The Lazarus Group is believed responsible for numerous worldwide attacks in recent years, most notably the one on Sony Pictures in 2014 and the more recent attacks on numerous banks via the SWIFT financial network. Microsoft investigations showed the group is also directly responsible for the WannaCry attacks, Smith said. "If the rising tide of nation-state attacks on civilians is to be stopped, governments must be prepared to call out the countries that launch them," Smith noted. "Today’s announcement represents an important step in government and private sector action to make the Internet safer," he said referring to Bossert's comments.
Symantec is another company that has definitively linked WannaCry to the Lazarus Group. But it has stopped short of saying the group is linked to the North Korean government or is being sponsored by it. In fact, it has explicitly stated that the information it has is not enough to conclusively attribute the attacks to a specific nation state.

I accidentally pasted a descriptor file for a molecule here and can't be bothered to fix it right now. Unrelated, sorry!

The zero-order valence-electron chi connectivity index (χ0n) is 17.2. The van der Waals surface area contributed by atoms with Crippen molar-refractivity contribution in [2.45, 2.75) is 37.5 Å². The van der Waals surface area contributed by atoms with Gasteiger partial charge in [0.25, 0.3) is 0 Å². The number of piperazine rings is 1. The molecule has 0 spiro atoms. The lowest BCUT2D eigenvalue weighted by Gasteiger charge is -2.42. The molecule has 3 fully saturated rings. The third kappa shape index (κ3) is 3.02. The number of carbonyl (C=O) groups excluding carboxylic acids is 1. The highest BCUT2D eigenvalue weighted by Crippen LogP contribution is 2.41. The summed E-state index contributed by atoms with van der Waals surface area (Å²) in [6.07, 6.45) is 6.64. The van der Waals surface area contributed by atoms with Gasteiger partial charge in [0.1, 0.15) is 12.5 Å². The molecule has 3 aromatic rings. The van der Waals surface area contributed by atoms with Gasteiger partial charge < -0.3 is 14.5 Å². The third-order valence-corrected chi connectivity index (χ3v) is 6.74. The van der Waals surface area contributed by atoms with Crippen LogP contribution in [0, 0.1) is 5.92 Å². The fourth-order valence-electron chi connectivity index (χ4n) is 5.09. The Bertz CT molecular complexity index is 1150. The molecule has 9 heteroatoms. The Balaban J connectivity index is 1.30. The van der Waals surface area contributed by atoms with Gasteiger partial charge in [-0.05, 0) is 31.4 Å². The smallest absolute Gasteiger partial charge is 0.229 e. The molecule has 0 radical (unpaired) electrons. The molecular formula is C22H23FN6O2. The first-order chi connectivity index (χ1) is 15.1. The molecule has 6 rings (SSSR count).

In a report earlier this year, Symantec said it found three malware samples linked to Lazarus on the network of a WannaCry victim. One of them was a disk-wiping tool used in the Sony attacks. Symantec said that a Trojan that was used to spread WannaCry in March and April was a modified version of malware previously used by Lazarus. Similarly, IP addresses for command and control and code obfuscation methods used in WannaCry have Lazarus links, as does code between WannaCry and a backdoor Trojan used in other attacks.
"Symantec has little doubt that WannaCry was developed by members of the Lazarus group," says Vikram Thakur, technical director at Symantec. "Our attribution to the group is based purely on technical analysis of WannaCry’s different versions along with threats we’ve observed and researched over multiple years."
Thakur says he has no insight on why the US government decided to go public with its accusation against North Korea at this time. But he notes that it happened on exactly the third anniversary to the date when the government previously accused North Korea of its involvement in the Sony hacks. "There is a good chance that Lazarus will get more aggressive in the short run, as a sign of disregard to public government statements," he says.